Ingelia is a world leader in the innovative Hydrothermal Carbonisation (HTC) process that carbonises wet biomass to produce biocoal, which can be used as a replacement for existing solid fuels. Their proprietary HTC process has been developed over a number of years at an industrial pilot plant in Valencia. Ingelia in in the process of increasing production capacity. HTC technology can be applied to any type of organic residue, regardless of its moisture content. Examples of feedstock carbonised by the HTC process include food waste, agricultural waste digestate and sewage sludge. The biocoal produced from the process can be briquetted or pelletised to create a solid fuel for use in both the domestic heating market and thermal energy
CPL Industries group is the largest manufacturer of solid fuels in Europe with production capacity in excess of 300,000 tonnes per annum. It is the leading distributor of solid fuel products in the UK, handling over 500,000 tonnes per annum, with the vast majority used in the domestic heating market. CPL’s strategy of innovation and new product development has led to a partnership with Ingelia, with an aim to promote HTC technology and the use of biocoal as a green and renewable fuel.
Hydrothermal Carbonisation (HTC) produces biocoal, water and biochemicals from a range of biomass and organic sources in a high pressure process at 200° C. It replicates the natural process of coal formation, but takes a few hours instead of millions of years.
Which waste feedstocks can be used in the process?
HTC is suitable for biomass feedstocks at all levels of humidity, giving it an advantage over other torrefaction and carbonisation technologies which use a purely thermal process. The process itself takes place in a water solution, which makes it ideally suited to organic residues and biomass feedstocks with high humidity. This includes garden waste, sewage sludge and food waste. The process has also been tested with digestate, a by-product from the anaerobic digestion (AD) process and the organic fraction from MSW. Currently most wet waste is taken to landfill sites, where it is composted or incinerated. The HTC process offers a value added alternative to composting and benefits from being a zero waste process.
HTC technology offers a unique opportunity to waste managers and producers by producing a value-added green product from a zero waste
Solution for Industries
HTC offers a solution for firms that produce humid waste (e.g. food and drink industry). Whilst AD produces CO2 and the waste digestat, HTC creates only biocoal, water and biochemicals. Plants can be built on a relatively small footprint on the existing sites of waste producers. The plants can be operated remotely, resulting in efficiencies and limited additional operating expense.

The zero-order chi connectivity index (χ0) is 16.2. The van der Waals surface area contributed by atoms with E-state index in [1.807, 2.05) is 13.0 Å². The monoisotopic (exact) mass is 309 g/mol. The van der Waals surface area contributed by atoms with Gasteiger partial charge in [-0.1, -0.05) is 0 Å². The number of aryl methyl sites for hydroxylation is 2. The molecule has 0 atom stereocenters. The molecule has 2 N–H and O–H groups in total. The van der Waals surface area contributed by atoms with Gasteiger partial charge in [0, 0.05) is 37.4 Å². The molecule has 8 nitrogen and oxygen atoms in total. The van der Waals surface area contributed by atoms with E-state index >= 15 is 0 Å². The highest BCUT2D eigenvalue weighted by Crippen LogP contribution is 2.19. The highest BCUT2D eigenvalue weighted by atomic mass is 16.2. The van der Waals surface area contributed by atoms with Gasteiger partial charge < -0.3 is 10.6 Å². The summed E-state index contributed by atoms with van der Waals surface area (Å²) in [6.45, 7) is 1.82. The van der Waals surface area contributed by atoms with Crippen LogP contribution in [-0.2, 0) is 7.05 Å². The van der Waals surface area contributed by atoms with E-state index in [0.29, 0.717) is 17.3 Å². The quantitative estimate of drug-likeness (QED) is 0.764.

Local authorities / Waste management firms
For local authorities, HTC technology presents an alternative to composting, landfilling, or incineration for a wide variety of waste feedstocks.
The traditional composting is inefficient in comparision to HTC and generally produces a non value added product, in addition to requiring a large site. It retains a small percentage of the initial carbon, with the remainder released into the atmosphere as CO2 or methane gasses. The HTC process emits neither CO2 or any other toxic waste and provides a substitute for fossil coal in the production of heat and power.
Biocoal - A growing market
Across Europe governments are legislating to provide support to renewable fuels and also to make traditional solid fuels more expensive. Both France and Ireland have introduced a carbon tax which by 2016 will add EUR 65 and EUR 60 to a tonne of bituminous coal. As a renewable fuel biocoal would not be subject to carbon tax.
The Renewable Heat Incentive scheme in the UK has seen the market for wood pellets grow at 50% per annum over the past 3 years. When pelletised, biocoal is more energy dense than wood pellets, and also provides a greater heat output.
Ingelia continues to be interested in discussions with waste producers on materials suitable for use in HTC process and the potential for building partnerships.